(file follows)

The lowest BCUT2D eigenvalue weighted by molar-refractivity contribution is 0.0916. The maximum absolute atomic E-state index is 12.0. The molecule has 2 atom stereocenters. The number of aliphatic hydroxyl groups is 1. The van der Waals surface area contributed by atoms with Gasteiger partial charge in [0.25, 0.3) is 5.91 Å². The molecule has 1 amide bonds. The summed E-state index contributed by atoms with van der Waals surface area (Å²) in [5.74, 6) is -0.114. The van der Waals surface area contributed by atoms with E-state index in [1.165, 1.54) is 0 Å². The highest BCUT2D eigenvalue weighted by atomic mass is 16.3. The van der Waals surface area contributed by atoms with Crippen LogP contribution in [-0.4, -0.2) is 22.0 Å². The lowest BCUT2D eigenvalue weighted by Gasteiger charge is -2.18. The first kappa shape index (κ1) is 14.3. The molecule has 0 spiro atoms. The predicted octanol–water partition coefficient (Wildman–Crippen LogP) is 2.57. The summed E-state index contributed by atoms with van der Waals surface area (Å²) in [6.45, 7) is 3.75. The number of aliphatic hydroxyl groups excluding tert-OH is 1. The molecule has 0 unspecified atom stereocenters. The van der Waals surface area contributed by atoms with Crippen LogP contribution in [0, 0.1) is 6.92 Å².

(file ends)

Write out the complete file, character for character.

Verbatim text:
The lowest BCUT2D eigenvalue weighted by molar-refractivity contribution is 0.0916. The maximum absolute atomic E-state index is 12.0. The molecule has 2 atom stereocenters. The number of aliphatic hydroxyl groups is 1. The van der Waals surface area contributed by atoms with Gasteiger partial charge in [0.25, 0.3) is 5.91 Å². The molecule has 1 amide bonds. The summed E-state index contributed by atoms with van der Waals surface area (Å²) in [5.74, 6) is -0.114. The van der Waals surface area contributed by atoms with E-state index in [1.165, 1.54) is 0 Å². The highest BCUT2D eigenvalue weighted by atomic mass is 16.3. The van der Waals surface area contributed by atoms with Crippen LogP contribution in [-0.4, -0.2) is 22.0 Å². The lowest BCUT2D eigenvalue weighted by Gasteiger charge is -2.18. The first kappa shape index (κ1) is 14.3. The molecule has 0 spiro atoms. The predicted octanol–water partition coefficient (Wildman–Crippen LogP) is 2.57. The summed E-state index contributed by atoms with van der Waals surface area (Å²) in [6.45, 7) is 3.75. The number of aliphatic hydroxyl groups excluding tert-OH is 1. The molecule has 0 unspecified atom stereocenters. The van der Waals surface area contributed by atoms with Crippen LogP contribution in [0, 0.1) is 6.92 Å².